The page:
The S&P 500 is on course to close at a record high as US stocks opened on the front foot on Friday.
Tech stocks are dominating proceedings, not least because Twitter has set the price range for its eagerly-anticipated flotation.
The ubiquitous short messaging service, which has over 200mln members, plans to sell 70mln shares at between US$17 and US$20 to raise up to US$1.4bn, it said in a filing.
Trading updates after the market closed yesterday from software colossus Microsoft and online retailer Amazon have both elicited strong responses from the market.
Microsoft announced fiscal first quarter earnings per share (EPS) of 62 cents, comfortably above the 54 cents the market had been expecting.
The Devices & Consumer Hardware division was the stand-out performer with revenues up 37% year-on-year. The company ascribed the growth to Surface, its tablet computer offering. The company pioneered tablet computers back in 2002 but it took Apple, some eight years later, to galvanise the market with its iPad.
Microsoft’s first attempt to jump back into the tablet market with the Surface did not fare too well, but the new 32GB model of the Surface RT, powered by technology based on the intellectual property of ARM Holdings (LON:ARM) seems to be gaining some traction in the market, according to Microsoft.
Amazon revealed a third quarter loss per share of 9 cents, bang in line with expectations. Sales of US$17.09bn were up 24% from a year earlier and ahead of expectations of US$16.76bn.
The Dow Jones is up 38 (0.3%) at 15,548, the S&P 500 is up 4 (0.2%) at 1,756 while, not surprisingly, the tech-heavy NASDAQ Composite shows them both a clean pair of heels, rising 27 points (0.7%) to 3,956.
Britain’s blue chip index may not be about to close at an all-time high but it is, at present, keeping its head above 6,700, ambling 8 points (0.1%) higher to 6,721.
This is despite fears about demand from growing superpower China, the world’s largest importer of metals, which prompted mining shares to fall, with Vedanta Resources (LON:VED) hardest hit, down 2.2% to £10.64.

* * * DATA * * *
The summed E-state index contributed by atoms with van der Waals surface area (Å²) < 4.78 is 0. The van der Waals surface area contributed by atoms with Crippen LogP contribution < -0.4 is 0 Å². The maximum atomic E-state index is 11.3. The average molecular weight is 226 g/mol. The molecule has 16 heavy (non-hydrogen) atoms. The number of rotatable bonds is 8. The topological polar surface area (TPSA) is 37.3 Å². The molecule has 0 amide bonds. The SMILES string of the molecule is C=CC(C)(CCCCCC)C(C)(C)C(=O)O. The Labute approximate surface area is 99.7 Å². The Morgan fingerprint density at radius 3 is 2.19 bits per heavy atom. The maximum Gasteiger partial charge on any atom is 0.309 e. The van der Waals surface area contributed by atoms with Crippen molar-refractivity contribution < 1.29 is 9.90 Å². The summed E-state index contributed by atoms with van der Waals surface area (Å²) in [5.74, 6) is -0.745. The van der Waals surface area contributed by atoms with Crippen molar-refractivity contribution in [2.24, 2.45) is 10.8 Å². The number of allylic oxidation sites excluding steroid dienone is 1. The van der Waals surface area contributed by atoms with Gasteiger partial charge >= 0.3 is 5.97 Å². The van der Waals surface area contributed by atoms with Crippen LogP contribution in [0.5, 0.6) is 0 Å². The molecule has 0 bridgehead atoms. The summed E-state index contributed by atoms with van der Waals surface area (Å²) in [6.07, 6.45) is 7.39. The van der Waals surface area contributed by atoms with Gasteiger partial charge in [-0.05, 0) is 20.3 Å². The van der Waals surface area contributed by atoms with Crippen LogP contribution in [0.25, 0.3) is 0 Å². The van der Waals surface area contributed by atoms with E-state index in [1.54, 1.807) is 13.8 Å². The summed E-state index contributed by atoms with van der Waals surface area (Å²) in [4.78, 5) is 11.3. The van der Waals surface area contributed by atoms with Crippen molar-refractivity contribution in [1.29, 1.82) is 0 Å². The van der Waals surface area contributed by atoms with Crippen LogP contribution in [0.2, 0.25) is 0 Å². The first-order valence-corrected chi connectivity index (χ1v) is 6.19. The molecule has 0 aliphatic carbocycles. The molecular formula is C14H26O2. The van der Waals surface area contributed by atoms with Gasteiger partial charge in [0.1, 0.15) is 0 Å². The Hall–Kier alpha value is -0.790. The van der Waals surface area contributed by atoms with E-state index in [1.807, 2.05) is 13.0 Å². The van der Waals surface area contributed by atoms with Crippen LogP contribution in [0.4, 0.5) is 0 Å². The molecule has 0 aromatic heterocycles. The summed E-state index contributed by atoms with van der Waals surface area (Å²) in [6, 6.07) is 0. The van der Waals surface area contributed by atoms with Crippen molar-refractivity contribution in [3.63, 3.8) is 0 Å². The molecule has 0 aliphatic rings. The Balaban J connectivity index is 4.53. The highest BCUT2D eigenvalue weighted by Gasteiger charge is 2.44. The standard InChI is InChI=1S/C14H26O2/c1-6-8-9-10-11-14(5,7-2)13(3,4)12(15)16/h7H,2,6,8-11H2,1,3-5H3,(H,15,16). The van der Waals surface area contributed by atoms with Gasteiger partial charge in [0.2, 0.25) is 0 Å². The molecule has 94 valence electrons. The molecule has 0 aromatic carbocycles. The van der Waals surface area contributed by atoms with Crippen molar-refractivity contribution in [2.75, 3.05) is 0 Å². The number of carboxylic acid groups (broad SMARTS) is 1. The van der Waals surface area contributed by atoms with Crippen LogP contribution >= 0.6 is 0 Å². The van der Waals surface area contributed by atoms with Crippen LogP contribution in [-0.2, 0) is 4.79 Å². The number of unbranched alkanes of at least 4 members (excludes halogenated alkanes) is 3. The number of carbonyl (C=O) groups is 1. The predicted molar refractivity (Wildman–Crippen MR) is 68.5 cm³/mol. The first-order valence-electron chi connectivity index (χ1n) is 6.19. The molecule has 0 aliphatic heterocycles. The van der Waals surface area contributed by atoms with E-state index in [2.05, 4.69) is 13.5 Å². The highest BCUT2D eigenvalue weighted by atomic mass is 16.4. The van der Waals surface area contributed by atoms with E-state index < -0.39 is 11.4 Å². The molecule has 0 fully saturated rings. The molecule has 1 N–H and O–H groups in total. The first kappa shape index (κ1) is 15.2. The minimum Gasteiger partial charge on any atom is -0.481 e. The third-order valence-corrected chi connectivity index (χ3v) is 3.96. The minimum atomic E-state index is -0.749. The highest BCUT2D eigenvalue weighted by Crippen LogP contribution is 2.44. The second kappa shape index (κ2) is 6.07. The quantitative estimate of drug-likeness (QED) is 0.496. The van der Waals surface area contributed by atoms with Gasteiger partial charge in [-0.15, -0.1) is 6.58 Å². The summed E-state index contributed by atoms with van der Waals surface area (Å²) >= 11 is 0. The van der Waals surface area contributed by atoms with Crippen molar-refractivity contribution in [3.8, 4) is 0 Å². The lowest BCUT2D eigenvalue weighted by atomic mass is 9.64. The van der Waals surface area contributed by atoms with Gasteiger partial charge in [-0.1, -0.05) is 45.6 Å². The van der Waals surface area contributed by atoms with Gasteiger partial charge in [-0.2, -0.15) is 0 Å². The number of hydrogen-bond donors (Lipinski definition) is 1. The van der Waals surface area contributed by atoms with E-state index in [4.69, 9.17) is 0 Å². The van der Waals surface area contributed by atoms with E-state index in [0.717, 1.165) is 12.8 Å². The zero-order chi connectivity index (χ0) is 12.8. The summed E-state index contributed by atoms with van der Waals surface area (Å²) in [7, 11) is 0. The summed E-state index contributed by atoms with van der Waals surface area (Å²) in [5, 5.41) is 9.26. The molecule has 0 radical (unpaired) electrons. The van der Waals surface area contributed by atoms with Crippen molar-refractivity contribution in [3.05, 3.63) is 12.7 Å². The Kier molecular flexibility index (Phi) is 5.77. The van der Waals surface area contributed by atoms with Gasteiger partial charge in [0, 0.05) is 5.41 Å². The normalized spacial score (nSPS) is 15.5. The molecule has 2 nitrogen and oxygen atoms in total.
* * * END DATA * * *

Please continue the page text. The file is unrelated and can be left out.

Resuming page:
At the other end of the Footsie leader board, state-owned lender Royal Bank of Scotland (LON:RBS) is wanted on reports that the hiving off its Citizens Financial arm in the US could happen sooner than previously expected.
HSBC, which lifted its recommendation from ‘neutral’ to ‘sell’, sparked the speculation, saying: “Hopes that value can be unlocked through break-ups and a rejuvenated strategy are likely to buoy G4S’s stock through what is perceived as a rump of difficult trading.”
Private equity firm Charterhouse Capital is checking out the company’s cash solutions business, while activist hedge fund Cevian Capital has been buying into the firm to encourage it to sell off parts of the business.
Meanwhile, Serco (LON:SRP) is 1.1% higher at 558.5p after the chief executive officer Chris Hyman threw himself on top of a grenade, taking one for the team after the company found itself at the centre of an overcharging scandal.
The former FTSE 100 firm revealed the departure of chief executive Chris Hyman alongside plans to reorganise the company to make it more “transparent” as it strives to retain UK government business.
Hyman will be replaced in an acting capacity by Ed Casey, who has led Serco's Americas division since 2005. The company plans to look outside the business for a long-term successor.
Despite Serco’s rally and Premier’s rise, the FTSE 250 is off 53 points at 15,474, with AZ Electronic Materials (LON:AZEM) acting as a drag, down 3.4%, after it was cut to ‘underperform’ by Credit Suisse.
As for the small caps, Antrim Energy (LON:AEY) jumped 14% to 7.12p as it confirmed the restart of oil production from the Causeway and Cormorant East fields in the North Sea.
This follows the completion of a routine phase of maintenance, which began in August but had overrun.
Additionally, Antrim also confirmed that production rates from Causeway are now expected to rise over the course of the year, due to the start-up of electrical submersible pumps and the use of water injection.
Prior to shut-down, Causeway was producing just shy of 3,000 barrels per day while Cormorant East, which came online earlier this year, produced 625 barrels per day in the first half of the year.
Antrim owns a 35.5% interest in Causeway and an 8.4% stake in Cormorant East (which is located in the Contender Area).
Industry sources also suggest Antrim is a possible takeover target for those looking to get a foothold off the coast of Ireland.
Seeing Machines said the technology will be installed into six road trains for a 90 day fatigue assessment trial which, once completed, could see a larger scale rollout across the fleet. The value of this deployment is over A$150,000.
Nostra Terra (LON:NTOG) is wanted, up 9.1% at 0.36p, after it quashed speculation that a share placing is on the way. Emphasising the group’s cash position, chief executive Matt Lofgran said: "We previously announced that in January we had surpassed cash flow positive on an operational basis.
“This still remains the case, where free cash flow generated from production has been reinvested into additional wells throughout the year. Since that time we have also collected in excess of $1,400,000 from Richfield, and these funds will also be used for upcoming leasing and drilling."